Qatari labor and social affairs minister Abdullah Saleh Al Khulaifi, in a rare instance of self-criticism, implicitly acknowledged that his government had been lax in implementing laws and regulations that human rights activists privately recognize afford workers significant protections. They include a ban on confiscation of workers’ passports after completion of immigration procedures, strict regulation of on-time payment of wages and working hours in periods of extreme heat, and guaranteed access to drinking water and proper healthcare.
Mr. Khulaifi said his ministry would increase the number of inspectors checking that companies are compliant with labor laws regarding healthcare, safety, living conditions and salaries; hire more translators to communicate with foreign workers; and establish branch offices in areas where foreign workers live.
Qatar has by and large been equally uncommunicative about the fact that criticism of its labor system since it won the World Cup has sparked internal debate. On the one hand, a recent study by the Social and Economic Survey Research Institute of Qatar University concluded that nine out of 10 Qataris favor kafala and that some 30 percent would like to see the system strengthened. Many Qataris, on the other hand, acknowledge privately that their country’s labor system is in desperate need of reform. Kafala, moreover, is disliked not only by employees but also by many employers because it makes them liable for whatever the worker does during and outside of working hours.
Qatar like the UAE has taken its first baby steps in nibbling at the edges of an issues that invokes fear of loss of identity and a national existence of one’s own. In a break with the tradition of ensuring that foreigners remain aware of the fact that their presence is temporary and conditional with no prospect of ever having a strong bond to or stake in Qatari society, Qatar Stars League (QSL) earlier this year organized its first ever soccer competition for 16 teams made up of foreign workers. It is looking at creating an annual league for 32 such clubs. A Qatari sociologist went a step further, calling on Qatari sports clubs to open branches in areas where foreign workers live and scouting for talent in the labor community.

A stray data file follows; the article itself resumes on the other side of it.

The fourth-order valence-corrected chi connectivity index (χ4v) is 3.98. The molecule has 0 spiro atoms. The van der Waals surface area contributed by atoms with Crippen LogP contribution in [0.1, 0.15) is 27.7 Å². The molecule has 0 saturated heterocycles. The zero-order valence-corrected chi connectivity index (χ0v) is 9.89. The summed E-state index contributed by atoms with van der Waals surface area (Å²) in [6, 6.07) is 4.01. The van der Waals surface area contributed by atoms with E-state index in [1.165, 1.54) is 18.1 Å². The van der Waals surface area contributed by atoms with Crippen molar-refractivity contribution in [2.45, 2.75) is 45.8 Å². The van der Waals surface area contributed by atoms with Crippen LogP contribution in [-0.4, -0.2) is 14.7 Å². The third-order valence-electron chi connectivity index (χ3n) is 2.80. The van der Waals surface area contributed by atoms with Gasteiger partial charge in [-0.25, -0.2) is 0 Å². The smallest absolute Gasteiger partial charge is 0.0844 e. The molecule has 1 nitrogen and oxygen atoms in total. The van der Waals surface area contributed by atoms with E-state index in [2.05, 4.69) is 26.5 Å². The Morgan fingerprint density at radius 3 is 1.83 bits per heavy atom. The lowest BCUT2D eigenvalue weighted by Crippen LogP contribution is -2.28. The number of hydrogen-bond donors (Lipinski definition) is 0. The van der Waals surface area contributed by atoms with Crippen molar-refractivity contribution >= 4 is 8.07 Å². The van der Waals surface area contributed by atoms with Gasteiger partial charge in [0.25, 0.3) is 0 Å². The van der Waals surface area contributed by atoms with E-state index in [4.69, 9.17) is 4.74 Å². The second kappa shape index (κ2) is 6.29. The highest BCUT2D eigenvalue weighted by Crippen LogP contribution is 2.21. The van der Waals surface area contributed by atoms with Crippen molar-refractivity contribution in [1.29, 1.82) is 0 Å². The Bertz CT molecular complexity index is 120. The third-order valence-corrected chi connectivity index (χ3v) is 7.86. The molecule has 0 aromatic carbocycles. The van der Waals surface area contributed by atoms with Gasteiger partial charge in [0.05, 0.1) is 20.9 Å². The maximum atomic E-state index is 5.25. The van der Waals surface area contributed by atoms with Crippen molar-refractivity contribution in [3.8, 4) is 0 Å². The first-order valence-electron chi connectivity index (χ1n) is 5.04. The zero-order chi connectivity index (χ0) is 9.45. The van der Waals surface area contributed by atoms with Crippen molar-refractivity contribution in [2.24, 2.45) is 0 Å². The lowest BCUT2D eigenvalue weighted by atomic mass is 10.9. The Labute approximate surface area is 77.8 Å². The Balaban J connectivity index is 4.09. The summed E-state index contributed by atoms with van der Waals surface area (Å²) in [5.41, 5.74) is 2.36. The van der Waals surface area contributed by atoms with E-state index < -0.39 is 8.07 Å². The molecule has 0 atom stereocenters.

The significance of the move lies in the fact that soccer rivals religion in the Middle East and North Africa in the degree of deep-seated passion and identity that it evokes. In a city like Cairo prior to the toppling in 2011 of President Hosni Mubarak one was asked whether one was Zamalek or Ahli, the city’s two storied soccer clubs, rather than where one was from. As a result of the often almost tribal emotions that the game sparks, Gulf clubs preferred to play in empty stadia rather than cater to the majority foreign population and risk their development of an emotional tie to their country of temporary residence.
In a rare public discussion of demography by a Gulf national, Sharjah intellectual and businessmen Sultan Sooud al Qassemi said in a recent Gulf News article that “the fear of naturalization is that Emiratis would lose their national identity; we are after all a shrinking minority in our own country. However, UAE national identity has proven to be more resilient and adaptive to the changing environment and times than some may believe.”
Noting that the UAE had taken a first step, by granting the offspring of mixed Emirati-non-Emirati nationals the right to citizenship, Al Qassemi pointed out that Saudi Arabia, the one country in which local nationals constitute a majority, if only a small one, was the only country in the region to have legalized procedures for naturalization. Mr. Al Qassemi went however a step further noting that the success of the United States was in no small part due to the contribution of immigrants.
“Perhaps it is time to consider a path to citizenship for them that will open the door to entrepreneurs, scientists, academics and other hardworking individuals who have come to support and care for the country as though it was their own,” Mr. Al Qassemi said.
Published in permission with James M Dorsey